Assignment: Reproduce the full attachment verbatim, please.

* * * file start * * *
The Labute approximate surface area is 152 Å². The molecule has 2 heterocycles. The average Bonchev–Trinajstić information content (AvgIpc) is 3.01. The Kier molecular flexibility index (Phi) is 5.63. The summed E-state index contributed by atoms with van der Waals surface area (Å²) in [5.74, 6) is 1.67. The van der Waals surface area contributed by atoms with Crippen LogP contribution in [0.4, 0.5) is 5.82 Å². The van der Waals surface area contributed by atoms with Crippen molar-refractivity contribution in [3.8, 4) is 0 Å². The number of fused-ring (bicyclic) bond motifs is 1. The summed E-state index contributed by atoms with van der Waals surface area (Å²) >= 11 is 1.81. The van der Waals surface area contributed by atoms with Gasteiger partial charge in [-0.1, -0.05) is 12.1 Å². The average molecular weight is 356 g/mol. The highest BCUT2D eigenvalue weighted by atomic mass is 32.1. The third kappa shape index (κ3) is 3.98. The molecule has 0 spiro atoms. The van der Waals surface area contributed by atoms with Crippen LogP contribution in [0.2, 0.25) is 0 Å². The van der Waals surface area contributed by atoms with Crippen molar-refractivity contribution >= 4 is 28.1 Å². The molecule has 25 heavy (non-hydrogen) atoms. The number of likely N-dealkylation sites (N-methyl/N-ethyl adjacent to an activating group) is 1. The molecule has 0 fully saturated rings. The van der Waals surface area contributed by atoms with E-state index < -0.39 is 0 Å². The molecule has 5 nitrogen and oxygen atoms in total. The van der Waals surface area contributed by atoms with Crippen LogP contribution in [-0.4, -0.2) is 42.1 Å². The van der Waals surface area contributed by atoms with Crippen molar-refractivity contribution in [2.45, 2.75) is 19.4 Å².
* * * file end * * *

The Labute approximate surface area is 152 Å². The molecule has 2 heterocycles. The average Bonchev–Trinajstić information content (AvgIpc) is 3.01. The Kier molecular flexibility index (Phi) is 5.63. The summed E-state index contributed by atoms with van der Waals surface area (Å²) in [5.74, 6) is 1.67. The van der Waals surface area contributed by atoms with Crippen LogP contribution in [0.4, 0.5) is 5.82 Å². The van der Waals surface area contributed by atoms with Crippen molar-refractivity contribution in [3.8, 4) is 0 Å². The number of fused-ring (bicyclic) bond motifs is 1. The summed E-state index contributed by atoms with van der Waals surface area (Å²) >= 11 is 1.81. The van der Waals surface area contributed by atoms with Gasteiger partial charge in [-0.1, -0.05) is 12.1 Å². The average molecular weight is 356 g/mol. The highest BCUT2D eigenvalue weighted by atomic mass is 32.1. The third kappa shape index (κ3) is 3.98. The molecule has 0 spiro atoms. The van der Waals surface area contributed by atoms with Crippen LogP contribution in [0.2, 0.25) is 0 Å². The van der Waals surface area contributed by atoms with Crippen molar-refractivity contribution >= 4 is 28.1 Å². The molecule has 25 heavy (non-hydrogen) atoms. The number of likely N-dealkylation sites (N-methyl/N-ethyl adjacent to an activating group) is 1. The molecule has 0 fully saturated rings. The van der Waals surface area contributed by atoms with E-state index < -0.39 is 0 Å². The molecule has 5 nitrogen and oxygen atoms in total. The van der Waals surface area contributed by atoms with Crippen LogP contribution in [-0.4, -0.2) is 42.1 Å². The van der Waals surface area contributed by atoms with Crippen molar-refractivity contribution in [2.45, 2.75) is 19.4 Å².